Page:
I am having difficulties finding similarities between the Iliad and the movie The Dark Knight.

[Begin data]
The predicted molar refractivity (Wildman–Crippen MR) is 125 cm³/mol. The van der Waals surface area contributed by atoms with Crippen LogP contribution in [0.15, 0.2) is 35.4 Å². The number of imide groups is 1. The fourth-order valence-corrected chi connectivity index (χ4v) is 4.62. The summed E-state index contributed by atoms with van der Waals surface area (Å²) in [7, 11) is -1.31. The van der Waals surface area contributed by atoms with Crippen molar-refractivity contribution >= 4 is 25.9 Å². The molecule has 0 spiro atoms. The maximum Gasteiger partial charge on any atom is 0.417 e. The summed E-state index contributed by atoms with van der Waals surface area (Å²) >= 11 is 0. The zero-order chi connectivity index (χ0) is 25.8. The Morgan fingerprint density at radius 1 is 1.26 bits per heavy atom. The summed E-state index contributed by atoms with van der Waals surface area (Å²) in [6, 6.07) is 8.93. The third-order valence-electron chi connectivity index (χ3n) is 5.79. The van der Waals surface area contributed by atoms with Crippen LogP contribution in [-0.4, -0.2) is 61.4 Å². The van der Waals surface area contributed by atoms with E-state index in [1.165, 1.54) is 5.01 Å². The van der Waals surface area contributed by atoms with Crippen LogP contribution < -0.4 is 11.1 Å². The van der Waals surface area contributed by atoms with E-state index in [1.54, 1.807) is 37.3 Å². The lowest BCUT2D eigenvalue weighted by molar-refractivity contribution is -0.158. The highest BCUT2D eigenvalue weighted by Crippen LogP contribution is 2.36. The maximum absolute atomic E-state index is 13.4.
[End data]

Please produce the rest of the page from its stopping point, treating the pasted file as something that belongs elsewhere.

There are several approaches that can be taken with this. One of them is to discuss how the central fate of human beings who are committed to justice and nobility in action would be to do what they specifically do not wish to do. Batman must become hunted and a target of Gotham's hatred so that the memory of Harvey Dent as a crimefighter and crusader can be preserved. In much the same way, Hector must go out and face his doom at the hands of Achilles because he has to sacrifice for Troy. Both of them must embrace what they do not wish to do. Little, if anything, can stop this inevitability from happening. Another connection that exists regards the idea of fate or chance. Batman believes that his destiny is to become Gotham's crimefighter, as it is his purpose. Harvey Dent becomes addicted to the principles of chance, and that the toss of the coin is as good of a measure as any regarding what is in store for a human being. In both of these characters, the idea of what is the path for a human being is rendered in two different ways. For Homer, a human's fate has already been predetermined, yet the role of the Gods' and their will help to make this destiny a reality. Harvey's flip of the coin and Zeus' weighing of the scale are two elements in the same as embracing one's destiny. In this light, Hector and Batman are similar in that both recognize their fate as being unavoidable and recognize the need for the individual to accept this proposition, embrace it, and integrate it as a part of one's own identity.